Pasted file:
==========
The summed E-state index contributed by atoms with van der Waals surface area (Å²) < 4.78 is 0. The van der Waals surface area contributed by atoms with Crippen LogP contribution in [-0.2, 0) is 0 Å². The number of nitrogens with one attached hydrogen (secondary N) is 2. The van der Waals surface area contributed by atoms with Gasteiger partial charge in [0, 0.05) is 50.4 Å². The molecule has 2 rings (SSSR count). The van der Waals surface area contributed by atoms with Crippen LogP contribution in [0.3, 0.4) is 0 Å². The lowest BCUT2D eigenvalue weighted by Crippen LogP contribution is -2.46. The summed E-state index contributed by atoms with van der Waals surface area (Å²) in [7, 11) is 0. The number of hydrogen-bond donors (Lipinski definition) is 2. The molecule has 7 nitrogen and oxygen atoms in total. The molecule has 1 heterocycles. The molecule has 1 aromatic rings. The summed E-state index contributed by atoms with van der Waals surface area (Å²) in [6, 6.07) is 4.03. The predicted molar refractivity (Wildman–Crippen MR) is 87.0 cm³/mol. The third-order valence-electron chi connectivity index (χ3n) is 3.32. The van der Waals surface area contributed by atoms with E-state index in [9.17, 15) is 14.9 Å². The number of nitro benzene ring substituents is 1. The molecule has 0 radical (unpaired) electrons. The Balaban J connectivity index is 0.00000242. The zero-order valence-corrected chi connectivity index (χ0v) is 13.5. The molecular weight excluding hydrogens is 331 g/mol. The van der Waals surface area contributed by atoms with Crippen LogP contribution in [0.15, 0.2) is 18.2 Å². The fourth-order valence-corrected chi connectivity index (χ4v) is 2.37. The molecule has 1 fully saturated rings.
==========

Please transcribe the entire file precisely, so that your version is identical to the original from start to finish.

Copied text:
The summed E-state index contributed by atoms with van der Waals surface area (Å²) < 4.78 is 0. The van der Waals surface area contributed by atoms with Crippen LogP contribution in [-0.2, 0) is 0 Å². The number of nitrogens with one attached hydrogen (secondary N) is 2. The van der Waals surface area contributed by atoms with Gasteiger partial charge in [0, 0.05) is 50.4 Å². The molecule has 2 rings (SSSR count). The van der Waals surface area contributed by atoms with Crippen LogP contribution in [0.3, 0.4) is 0 Å². The lowest BCUT2D eigenvalue weighted by Crippen LogP contribution is -2.46. The summed E-state index contributed by atoms with van der Waals surface area (Å²) in [7, 11) is 0. The number of hydrogen-bond donors (Lipinski definition) is 2. The molecule has 7 nitrogen and oxygen atoms in total. The molecule has 1 heterocycles. The molecule has 1 aromatic rings. The summed E-state index contributed by atoms with van der Waals surface area (Å²) in [6, 6.07) is 4.03. The predicted molar refractivity (Wildman–Crippen MR) is 87.0 cm³/mol. The third-order valence-electron chi connectivity index (χ3n) is 3.32. The van der Waals surface area contributed by atoms with E-state index in [9.17, 15) is 14.9 Å². The number of nitro benzene ring substituents is 1. The molecule has 0 radical (unpaired) electrons. The Balaban J connectivity index is 0.00000242. The zero-order valence-corrected chi connectivity index (χ0v) is 13.5. The molecular weight excluding hydrogens is 331 g/mol. The van der Waals surface area contributed by atoms with Crippen LogP contribution in [0.15, 0.2) is 18.2 Å². The fourth-order valence-corrected chi connectivity index (χ4v) is 2.37. The molecule has 1 fully saturated rings.